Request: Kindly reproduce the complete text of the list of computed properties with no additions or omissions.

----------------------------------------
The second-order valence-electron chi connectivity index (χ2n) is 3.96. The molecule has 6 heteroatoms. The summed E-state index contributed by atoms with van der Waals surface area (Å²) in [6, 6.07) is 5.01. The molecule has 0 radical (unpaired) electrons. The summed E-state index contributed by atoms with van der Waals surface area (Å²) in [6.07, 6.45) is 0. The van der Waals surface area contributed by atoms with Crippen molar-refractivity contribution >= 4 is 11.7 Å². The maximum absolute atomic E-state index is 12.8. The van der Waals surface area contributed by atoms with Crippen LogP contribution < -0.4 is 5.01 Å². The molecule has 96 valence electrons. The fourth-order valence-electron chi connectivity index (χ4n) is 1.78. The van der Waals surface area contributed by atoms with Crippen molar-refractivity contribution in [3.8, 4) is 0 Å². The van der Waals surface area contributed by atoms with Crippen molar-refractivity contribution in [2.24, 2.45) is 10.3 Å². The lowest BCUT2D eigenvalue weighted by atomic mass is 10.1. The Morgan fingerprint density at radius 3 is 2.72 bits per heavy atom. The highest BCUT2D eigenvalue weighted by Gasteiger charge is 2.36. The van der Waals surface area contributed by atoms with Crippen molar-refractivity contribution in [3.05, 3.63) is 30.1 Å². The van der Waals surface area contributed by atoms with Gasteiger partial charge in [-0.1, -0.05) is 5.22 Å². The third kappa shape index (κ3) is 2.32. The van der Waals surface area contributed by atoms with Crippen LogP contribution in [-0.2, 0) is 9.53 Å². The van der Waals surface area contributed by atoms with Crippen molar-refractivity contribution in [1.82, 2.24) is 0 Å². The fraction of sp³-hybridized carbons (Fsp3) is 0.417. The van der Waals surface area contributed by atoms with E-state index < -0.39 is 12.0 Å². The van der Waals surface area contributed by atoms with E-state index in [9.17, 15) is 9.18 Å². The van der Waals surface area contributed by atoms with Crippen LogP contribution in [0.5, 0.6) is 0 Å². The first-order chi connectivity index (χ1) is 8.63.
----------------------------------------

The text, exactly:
The second-order valence-electron chi connectivity index (χ2n) is 3.96. The molecule has 6 heteroatoms. The summed E-state index contributed by atoms with van der Waals surface area (Å²) in [6, 6.07) is 5.01. The molecule has 0 radical (unpaired) electrons. The summed E-state index contributed by atoms with van der Waals surface area (Å²) in [6.07, 6.45) is 0. The van der Waals surface area contributed by atoms with Crippen molar-refractivity contribution >= 4 is 11.7 Å². The maximum absolute atomic E-state index is 12.8. The van der Waals surface area contributed by atoms with Crippen LogP contribution < -0.4 is 5.01 Å². The molecule has 96 valence electrons. The fourth-order valence-electron chi connectivity index (χ4n) is 1.78. The van der Waals surface area contributed by atoms with Crippen molar-refractivity contribution in [3.8, 4) is 0 Å². The van der Waals surface area contributed by atoms with Crippen molar-refractivity contribution in [2.24, 2.45) is 10.3 Å². The lowest BCUT2D eigenvalue weighted by atomic mass is 10.1. The Morgan fingerprint density at radius 3 is 2.72 bits per heavy atom. The highest BCUT2D eigenvalue weighted by Gasteiger charge is 2.36. The van der Waals surface area contributed by atoms with Crippen molar-refractivity contribution in [3.05, 3.63) is 30.1 Å². The van der Waals surface area contributed by atoms with Gasteiger partial charge in [-0.1, -0.05) is 5.22 Å². The third kappa shape index (κ3) is 2.32. The van der Waals surface area contributed by atoms with Crippen LogP contribution in [-0.2, 0) is 9.53 Å². The van der Waals surface area contributed by atoms with Crippen molar-refractivity contribution in [1.82, 2.24) is 0 Å². The fraction of sp³-hybridized carbons (Fsp3) is 0.417. The van der Waals surface area contributed by atoms with E-state index < -0.39 is 12.0 Å². The van der Waals surface area contributed by atoms with E-state index in [9.17, 15) is 9.18 Å². The van der Waals surface area contributed by atoms with Crippen LogP contribution in [0.5, 0.6) is 0 Å². The first-order chi connectivity index (χ1) is 8.63.